I recalled an especially poignant piece of wisdom Pashko had bestowed on me in 2019 when he took me on a tour of the family’s Midwood neighborhood. Over a plate of kebabs he bought for me in a Turkish restaurant, he gave me a stern look. He told me that I had to “draw a line” with Martin and decide what behavior I found unacceptable from him. “Because he won’t,” Pashko said.
I did what Pashko advised. The line I drew – what I could not tolerate – was being pushed aside and disposed of without anyone knowing that I had ever been a meaningful part of Martin’s life. If I was going to take crazy risks, make sacrifices, and endure emotional hell for Martin, I didn’t want to hide all my efforts under a curtain of shame.
For so much of my life, I’d felt like I was going through the motions and following a script, trying to figure out what my “character” was supposed to be, what was supposed to motivate her, and how she was supposed to behave. Work and family life, it was all prewritten, based on lessons from my parents, my professors, my colleagues, and my mentors. My ex-husband also imposed views on what my priorities “should” be.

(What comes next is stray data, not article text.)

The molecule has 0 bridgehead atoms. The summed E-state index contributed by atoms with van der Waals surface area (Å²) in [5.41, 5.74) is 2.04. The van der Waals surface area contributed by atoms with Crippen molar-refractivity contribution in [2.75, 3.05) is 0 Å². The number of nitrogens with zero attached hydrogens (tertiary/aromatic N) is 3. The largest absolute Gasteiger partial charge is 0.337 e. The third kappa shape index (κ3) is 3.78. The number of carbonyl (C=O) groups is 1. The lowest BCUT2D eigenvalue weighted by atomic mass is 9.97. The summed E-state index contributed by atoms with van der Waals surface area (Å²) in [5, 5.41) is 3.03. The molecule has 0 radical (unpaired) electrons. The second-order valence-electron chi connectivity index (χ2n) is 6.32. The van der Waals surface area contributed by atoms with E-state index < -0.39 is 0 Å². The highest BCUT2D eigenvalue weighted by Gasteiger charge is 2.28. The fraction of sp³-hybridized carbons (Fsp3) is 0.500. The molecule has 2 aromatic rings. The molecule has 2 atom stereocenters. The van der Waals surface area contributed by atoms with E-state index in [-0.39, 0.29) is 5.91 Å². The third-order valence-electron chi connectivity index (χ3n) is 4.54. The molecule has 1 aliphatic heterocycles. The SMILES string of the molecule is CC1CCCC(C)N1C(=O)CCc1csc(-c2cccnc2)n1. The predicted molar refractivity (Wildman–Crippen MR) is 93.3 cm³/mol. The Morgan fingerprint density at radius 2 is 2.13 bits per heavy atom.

Then Martin happened and I tossed the script. I followed no one’s advice, just my intuition. I ended up in an unusual, uncomfortable, and yet enlightening place: on the other side of a media frame.
Here’s an example of what I mean: On the day of Martin Shkreli’s arrest in December 2015, he walked out of the Brooklyn federal courthouse into a mob of photographers. It was dark and rainy that early evening, but he wore sunglasses. The widely publicized photos captured what resembled a haughty celebrity, with his eyes hidden and his mouth tight and contemptuous, as cameras flashed just inches from his face.
Many of the photos included an older man walking close behind him, with a hand protectively on Martin’s arm. No one knew who the man was at the time. Some people assumed he was a driver or a bodyguard, enhancing the notion that Martin was some sort of untouchable wealthy jerk.